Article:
‘I think it’s still Batman running around in a stupid cape.’ – David Cronenberg about The Dark Knight Rises, in an interview with Next Movie.
All right, so David Cronenberg made his feelings about superhero films very well known a few days ago by slagging off on The Dark Knight Rises. While I question the reliability of a man who cast Robert Pattinson in a movie (any movie), I see where he’s coming from. Cronenberg makes a good point after all: Batman is a guy running around in a cape. The Dark Knight et al takes that cape very, very seriously. Too seriously, as a matter of fact. There’s very little fun in Nolan’s films; certainly no sense of humor. That seems to me a fair criticism, if not a popular one. Then Cronenberg goes on to say that he doesn’t think the superhero film has been made into a elevated art form, which is as much to say that it cannot rise to the level of art. It’s by necessity ‘adolescent’.
Hmm. Comic books, despite gaining traction as an art form – we now call certain ones graphic novels, don’t we? – are still viewed as something that teenage boys and arrested-adolescent adults read. That’s the stereotype and it still holds some cultural weight, even if it has been disproven by the increasing popularity of the genre among, y’know, everyone. Now, I might not be into the comic book/graphic novel world, but I do enjoy horror, sci-fi, fantasy and crime fiction. Pretty much the same kinds of accusations have been leveled at those: sophomoric, adolescent, encouraging violence and vice. I have also read enough Alan Moore graphic novels to know that comic books can indeed rise to the level of art. So, basically, if I’m going to make the claim that crime or horror can be artistic, I have to allow the same claims to be made for comic books.
Then we come to the movies. It has indeed been proven time and again that certain genre types – again, crime, horror, science fiction – can achieve a level of art. Cronenberg himself trades in the horror genre: The Fly, Dead Ringers, Scanners, The Brood. Let’s not even discuss what genre Crash falls into; I don’t want to think about it. Certainly at least a few of those rise to the level of art. Alfred Hitchcock and Roman Polanski, both directors who made their names in the art house as well as the cineplex, worked and work primarily in the thriller genres. John Carpenter has at least two films I think rise to artistic levels (The Thing and Halloween). Even the more primary art house directors of yesteryear made or borrowed heavily from genre: Godard’s Band of Outsiders is basically a film noir, Lang’s Metropolis is one of the greatest sci-fi films ever made, Antonioni’s Blow-Up is a murder mystery, among other things. Akira Kurosawa made mysteries, thrillers and potboilers (Rashomon, High and Low, Stray Dog).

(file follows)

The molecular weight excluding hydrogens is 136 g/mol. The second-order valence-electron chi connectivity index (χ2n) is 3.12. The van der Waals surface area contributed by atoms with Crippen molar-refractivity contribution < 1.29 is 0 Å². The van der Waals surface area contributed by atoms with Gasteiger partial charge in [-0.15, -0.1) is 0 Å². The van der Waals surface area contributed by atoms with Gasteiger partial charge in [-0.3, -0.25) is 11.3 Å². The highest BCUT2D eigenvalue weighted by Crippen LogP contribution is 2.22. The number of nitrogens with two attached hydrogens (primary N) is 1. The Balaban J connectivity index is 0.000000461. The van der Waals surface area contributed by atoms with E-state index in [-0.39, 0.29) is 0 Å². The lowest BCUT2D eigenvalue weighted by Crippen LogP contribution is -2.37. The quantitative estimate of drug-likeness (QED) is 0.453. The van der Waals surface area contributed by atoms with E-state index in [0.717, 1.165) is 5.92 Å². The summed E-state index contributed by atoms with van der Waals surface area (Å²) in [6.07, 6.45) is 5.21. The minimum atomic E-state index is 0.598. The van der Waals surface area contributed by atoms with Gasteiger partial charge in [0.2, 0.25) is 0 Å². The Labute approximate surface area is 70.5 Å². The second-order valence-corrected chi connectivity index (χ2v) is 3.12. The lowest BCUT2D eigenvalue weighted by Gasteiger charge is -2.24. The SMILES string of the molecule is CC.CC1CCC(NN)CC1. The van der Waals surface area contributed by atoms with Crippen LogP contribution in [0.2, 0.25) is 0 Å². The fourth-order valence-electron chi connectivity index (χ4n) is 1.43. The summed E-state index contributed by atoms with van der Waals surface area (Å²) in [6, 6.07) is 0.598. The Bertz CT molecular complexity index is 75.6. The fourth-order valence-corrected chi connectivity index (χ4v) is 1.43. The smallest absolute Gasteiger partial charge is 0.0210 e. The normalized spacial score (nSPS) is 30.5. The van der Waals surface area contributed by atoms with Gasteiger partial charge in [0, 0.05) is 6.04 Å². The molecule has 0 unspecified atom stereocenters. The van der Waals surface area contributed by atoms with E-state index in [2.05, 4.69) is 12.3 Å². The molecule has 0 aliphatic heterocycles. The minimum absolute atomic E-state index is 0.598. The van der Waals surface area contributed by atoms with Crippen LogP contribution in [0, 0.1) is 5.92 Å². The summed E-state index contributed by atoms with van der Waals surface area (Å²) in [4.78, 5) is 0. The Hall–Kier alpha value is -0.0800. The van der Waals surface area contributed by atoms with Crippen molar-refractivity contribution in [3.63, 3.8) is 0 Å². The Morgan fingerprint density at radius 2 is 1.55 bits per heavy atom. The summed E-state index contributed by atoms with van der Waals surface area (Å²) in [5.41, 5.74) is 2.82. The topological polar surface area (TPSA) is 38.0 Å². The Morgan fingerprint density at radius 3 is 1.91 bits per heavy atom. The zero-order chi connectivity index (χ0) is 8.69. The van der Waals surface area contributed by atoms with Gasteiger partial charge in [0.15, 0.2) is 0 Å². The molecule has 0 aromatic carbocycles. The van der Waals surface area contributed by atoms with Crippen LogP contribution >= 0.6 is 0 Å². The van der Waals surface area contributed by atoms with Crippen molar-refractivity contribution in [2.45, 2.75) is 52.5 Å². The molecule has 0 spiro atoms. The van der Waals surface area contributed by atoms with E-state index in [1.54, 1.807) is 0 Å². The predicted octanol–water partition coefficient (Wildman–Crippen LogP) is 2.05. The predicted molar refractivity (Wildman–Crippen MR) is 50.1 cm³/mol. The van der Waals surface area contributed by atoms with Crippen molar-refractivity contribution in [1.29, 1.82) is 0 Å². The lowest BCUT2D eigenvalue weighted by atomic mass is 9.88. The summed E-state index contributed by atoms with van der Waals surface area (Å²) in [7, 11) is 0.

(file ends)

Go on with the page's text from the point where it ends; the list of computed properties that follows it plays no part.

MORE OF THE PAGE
All of which Cronenberg admits to. He does think that horror can reach artistic levels. So why not comic book movies?
First, I think that Cronenberg is mixing his terms. He’s really talking about superhero movies: the guys in stupid capes. So if we narrow this down to the ‘superhero’ sub-genre, what are we left with? Are there any artistic films that have been made within the superhero genre? Art is, of course, in the eye of the beholder. Simon finds Nolan’s Batman films far more interesting and complex than I think they are. I’m certain there are those who disagree with me in labeling Carpenter’s The Thing an artistic film. Nevertheless, this is my editorial, so I get to answer my own question.
The answer is: No. No, there are no superhero films I can name that I think rise to the level of art. Art in the sense that they do something more than entertain. I would say that to be artistic a film has to operate and succeed on multiple levels. I’ve covered my notion of art before and I stick to it. Most superhero films simply don’t rise to it. But do they want to? Is Iron Man really trying to be an art house film? Are we meant to consider the tribulations of Tony Stark as an analog to the ennui of modern man? Not in the least. It’s trying to be loud and funny and exciting and it succeeds admirably.
I do think that fans do a disservice to certain films when they make claims for them as art. It smacks of self-justification, of trying to raise something to a place that it never wanted to be. Entertainment can be just that: entertainment. That’s OK. It might be that some fans feel like they have to prove that a piece of entertainment has fully as much value as a film that sets out to express something artistically. Which it does; it’s just a different kind of value.
I don’t believe that if a superhero film wanted to be artistic it would fail. It needs a good director – a great director – who is interested in making it into that. I think Christopher Nolan, for all his technical brilliance, is not that director. But I do not join David Cronenberg in believing that a superhero film must be nothing more than a guy in a cape. It can be more; just as horror films and crime films can be more. It’s merely a matter of making it more.
While I cannot think of a superhero film that I can truly call artistic, I can think of at least one film based on a graphic novel that I would classify, without hesitation, as art. It’s A History of Violence, starring Viggo Mortensen and Mario Bello. It was directed by David Cronenberg.